Since late WotLK, Blizzard has designed most of their encounters for two tanks. They’ve used many methods to do so, some more popular or effective than others.
1. Stacking Debuff.
This has been the most popular mechanic in recent history, because it’s easy to understand and easy to implement. In Throne of Thunder, a stacking debuff is usually combined with some other, more interesting, mechanic. The downside is that alone it can be very boring for tanks and that paladins can often counter it with their debuff removal.
Examples: Horridon, Blade Lord Ta’yak, Tsulong, Lei Shi, Ragnaros, Ji-Kun, Durumu the Forgotten, Primordius, Lei Shen.
2. Two or more mobs that buff themselves if they’re too close.
This mechanic often appears in the form of a significant damage buff on the boss or his minions that makes it nearly impossible to tank the two near each other. It requires strict positioning and both tanks are actively tanking at the same time, which makes it interesting for that role. It can sometimes be countered by simple brute force, and in today’s world of uncapped vengeance (soon to change), it’s unintentionally encouraged because it enables a single tank to deal ridiculous damage.
Examples: Dark Animus (small adds), Nefarian in Cata (Onyxia + Nefarian), Shannox.
3. Strict positioning requirements.
This mechanic is related to # 2, but the primary difference is that instead of a damage buff, some other encounter-specific ability will occur should the two be near each other. Either two mobs will explode, or they’ll heal each other, or the combined mechanics of two mobs will make everything exceedingly difficult. This is one of my favorite tools because it’s always interesting and different depending on the fight. The downside is that some positioning requirements are less strict than others, and it can be hard to implement.
Examples: Elegon, Will of the Emperor, Spine of Deathwing, Omnitron Defense System, Stone Guard, Council of Elders, Heroic Morchok, Heroic Primordius.
4. More than one stationary mob, or stationary boss plus an add with strict positioning requirements.
This is when the boss or his minions cannot move and are glued to a single spot in the room. There’s the risk of being boring because no tank movement is involved, and some fights can be brute-forced with one tank soaking two stationary mobs.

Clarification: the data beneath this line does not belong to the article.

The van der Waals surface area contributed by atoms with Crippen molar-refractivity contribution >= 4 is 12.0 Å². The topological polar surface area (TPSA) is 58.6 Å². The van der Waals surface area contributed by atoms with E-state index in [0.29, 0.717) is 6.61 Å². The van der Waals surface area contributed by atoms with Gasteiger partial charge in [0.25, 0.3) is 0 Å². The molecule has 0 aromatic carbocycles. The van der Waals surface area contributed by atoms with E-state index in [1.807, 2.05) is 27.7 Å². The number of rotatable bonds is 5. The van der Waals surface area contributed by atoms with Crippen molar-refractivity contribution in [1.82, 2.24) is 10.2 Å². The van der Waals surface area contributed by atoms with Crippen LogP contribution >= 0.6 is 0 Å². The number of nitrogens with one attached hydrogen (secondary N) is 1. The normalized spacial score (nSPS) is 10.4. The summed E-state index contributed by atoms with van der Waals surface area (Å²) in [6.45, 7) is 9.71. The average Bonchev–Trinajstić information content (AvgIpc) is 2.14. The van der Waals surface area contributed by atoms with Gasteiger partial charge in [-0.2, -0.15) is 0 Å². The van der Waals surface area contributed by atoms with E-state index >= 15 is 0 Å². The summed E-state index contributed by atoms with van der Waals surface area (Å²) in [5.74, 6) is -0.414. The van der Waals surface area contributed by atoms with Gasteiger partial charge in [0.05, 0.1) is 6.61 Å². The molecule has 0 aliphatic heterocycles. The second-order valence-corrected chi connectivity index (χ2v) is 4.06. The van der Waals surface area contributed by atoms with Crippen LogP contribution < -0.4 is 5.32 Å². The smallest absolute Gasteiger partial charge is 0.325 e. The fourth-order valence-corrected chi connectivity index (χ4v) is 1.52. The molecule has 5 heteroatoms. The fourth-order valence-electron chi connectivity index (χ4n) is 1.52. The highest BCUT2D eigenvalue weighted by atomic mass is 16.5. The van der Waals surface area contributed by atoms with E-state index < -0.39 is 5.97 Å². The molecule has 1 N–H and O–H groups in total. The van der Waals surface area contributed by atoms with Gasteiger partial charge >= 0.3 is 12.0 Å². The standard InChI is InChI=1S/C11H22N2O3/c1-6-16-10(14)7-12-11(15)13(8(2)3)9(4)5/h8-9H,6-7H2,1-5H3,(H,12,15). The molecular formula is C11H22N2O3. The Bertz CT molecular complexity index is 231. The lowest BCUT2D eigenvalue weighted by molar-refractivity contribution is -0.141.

Examples: Heroic Imperial Vizier Zor’lok, Megaera, Elegon, Sinestra.
5. Spawning adds plus a boss.
Sometimes movement and positioning are important for the boss, but there are also adds that need to be tanked. This is another favorite mechanic, though Blizzard has understandably said many times “not every fight can be an add fight”. It’s fun because both tanks are active for the whole fight and they have different roles, so you can mix and match depending on strengths and weaknesses. The counter is that if positioning requirements aren’t strict, you can often use misdirect to single tank.
Examples: Horridon, Tortos, Sinestra, Al’akir.
6. Separate zones or forcing an organized split of the raid.
We see this mechanic many times as a “twilight zone”. Sometimes the boss puts a debuff on random players that phases them out of the area, or a mechanic forces an organized split between the raid members. When well implemented, it can be an interesting challenge to become self-sufficient, and often both tanks are actively doing their jobs. It’s also a pretty difficult mechanic to game.
Examples: Heroic Ji-Kun, Kalecgos, Gara’jal the Spiritbinder, Elegon, Heroic Morchok, Sha of Fear, Beth’tilac, Conclave of Winds.
7. Cleave needs to hit 2 people, either to prevent bad things or to soak damage.
This isn’t a popular mechanic because it’s difficult to make it interesting for the tanks involved. It is not common today, and can be countered with proper active mitigation or with a non-tank plate-wearer.
Examples: Garalon, Mother Shahraz, Blood Queen Lan’athel.
8. Extreme damage from tanking too many adds.
Sometimes a boss will summon enough adds that no common tank can survive the damage from all of them. This mechanic will encourage either an organized separation of adds or kiting. Many hard-hitting adds can sometimes be overcome by an exceptionally skilled tank, and it gets surprisingly frustrating when two tanks have to pull from the same group with unequal amounts of vengeance.
Examples: Wind Lord Mel’jarak, Empress Shek’zeer, Tortos
9. Mechanics that require two people with a tank specialization.
This mechanic has only occurred a few times in Mists of Pandaria because specialization-based mechanics weren’t reliable until recently. It varies heavily depending on the encounter, and requires that players are specced as only Guardian, Protection, Blood, or Brewmaster.
Example: Feng the Accursed, Heroic Lei Shi, Amber-Shaper Un’sok.
10. Forced threat drop or incapacitate.
An incapacitate, like a stun, often puts a single tank in extreme danger because avoidance is zero under those circumstances. In a similar fashion, threat drops (usually in the form of a knockback) risk the death of damage dealer if there’s not a second tank ready to take over. We don’t see many forced threat drops these days because threat has changed, though back in vanilla and TBC they were more popular.
Examples: Jin’rokh the Breaker, Ultraxion, Magmaw, Amber-Shaper Un’sok.
If you can think of any more methods, please include them in the comments!